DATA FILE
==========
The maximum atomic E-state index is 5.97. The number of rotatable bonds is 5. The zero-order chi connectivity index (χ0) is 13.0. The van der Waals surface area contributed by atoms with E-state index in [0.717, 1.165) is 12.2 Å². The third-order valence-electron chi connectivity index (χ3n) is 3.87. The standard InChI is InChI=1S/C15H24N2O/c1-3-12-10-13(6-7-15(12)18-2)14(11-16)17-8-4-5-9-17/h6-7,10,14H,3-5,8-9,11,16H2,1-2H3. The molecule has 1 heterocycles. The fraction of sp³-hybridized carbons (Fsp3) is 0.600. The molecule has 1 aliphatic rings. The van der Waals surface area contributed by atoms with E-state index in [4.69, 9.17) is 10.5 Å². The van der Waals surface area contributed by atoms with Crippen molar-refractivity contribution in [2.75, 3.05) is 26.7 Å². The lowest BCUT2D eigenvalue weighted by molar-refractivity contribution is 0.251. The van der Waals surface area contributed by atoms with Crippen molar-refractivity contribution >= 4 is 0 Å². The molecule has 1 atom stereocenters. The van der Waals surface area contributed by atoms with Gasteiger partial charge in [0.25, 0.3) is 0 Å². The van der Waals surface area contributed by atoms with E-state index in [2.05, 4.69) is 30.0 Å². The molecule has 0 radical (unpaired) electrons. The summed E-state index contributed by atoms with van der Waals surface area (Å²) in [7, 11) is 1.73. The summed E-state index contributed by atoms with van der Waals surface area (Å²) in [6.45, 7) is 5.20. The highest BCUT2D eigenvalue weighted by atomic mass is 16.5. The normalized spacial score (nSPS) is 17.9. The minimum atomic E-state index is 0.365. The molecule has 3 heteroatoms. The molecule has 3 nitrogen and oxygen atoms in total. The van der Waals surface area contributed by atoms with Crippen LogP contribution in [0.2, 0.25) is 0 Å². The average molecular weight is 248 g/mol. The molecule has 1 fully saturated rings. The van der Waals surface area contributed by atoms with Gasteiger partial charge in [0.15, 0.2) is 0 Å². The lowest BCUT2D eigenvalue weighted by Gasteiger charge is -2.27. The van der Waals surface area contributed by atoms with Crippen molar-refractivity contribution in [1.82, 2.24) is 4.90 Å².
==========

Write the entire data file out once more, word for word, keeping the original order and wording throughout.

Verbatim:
The maximum atomic E-state index is 5.97. The number of rotatable bonds is 5. The zero-order chi connectivity index (χ0) is 13.0. The van der Waals surface area contributed by atoms with E-state index in [0.717, 1.165) is 12.2 Å². The third-order valence-electron chi connectivity index (χ3n) is 3.87. The standard InChI is InChI=1S/C15H24N2O/c1-3-12-10-13(6-7-15(12)18-2)14(11-16)17-8-4-5-9-17/h6-7,10,14H,3-5,8-9,11,16H2,1-2H3. The molecule has 1 heterocycles. The fraction of sp³-hybridized carbons (Fsp3) is 0.600. The molecule has 1 aliphatic rings. The van der Waals surface area contributed by atoms with E-state index in [4.69, 9.17) is 10.5 Å². The van der Waals surface area contributed by atoms with Crippen molar-refractivity contribution in [2.75, 3.05) is 26.7 Å². The lowest BCUT2D eigenvalue weighted by molar-refractivity contribution is 0.251. The van der Waals surface area contributed by atoms with Crippen molar-refractivity contribution >= 4 is 0 Å². The molecule has 1 atom stereocenters. The van der Waals surface area contributed by atoms with Gasteiger partial charge in [0.25, 0.3) is 0 Å². The van der Waals surface area contributed by atoms with E-state index in [2.05, 4.69) is 30.0 Å². The molecule has 0 radical (unpaired) electrons. The summed E-state index contributed by atoms with van der Waals surface area (Å²) in [7, 11) is 1.73. The summed E-state index contributed by atoms with van der Waals surface area (Å²) in [6.45, 7) is 5.20. The highest BCUT2D eigenvalue weighted by atomic mass is 16.5. The normalized spacial score (nSPS) is 17.9. The minimum atomic E-state index is 0.365. The molecule has 3 heteroatoms. The molecule has 3 nitrogen and oxygen atoms in total. The van der Waals surface area contributed by atoms with Crippen LogP contribution in [0.2, 0.25) is 0 Å². The average molecular weight is 248 g/mol. The molecule has 1 fully saturated rings. The van der Waals surface area contributed by atoms with Gasteiger partial charge in [0.15, 0.2) is 0 Å². The lowest BCUT2D eigenvalue weighted by Gasteiger charge is -2.27. The van der Waals surface area contributed by atoms with Crippen molar-refractivity contribution in [1.82, 2.24) is 4.90 Å².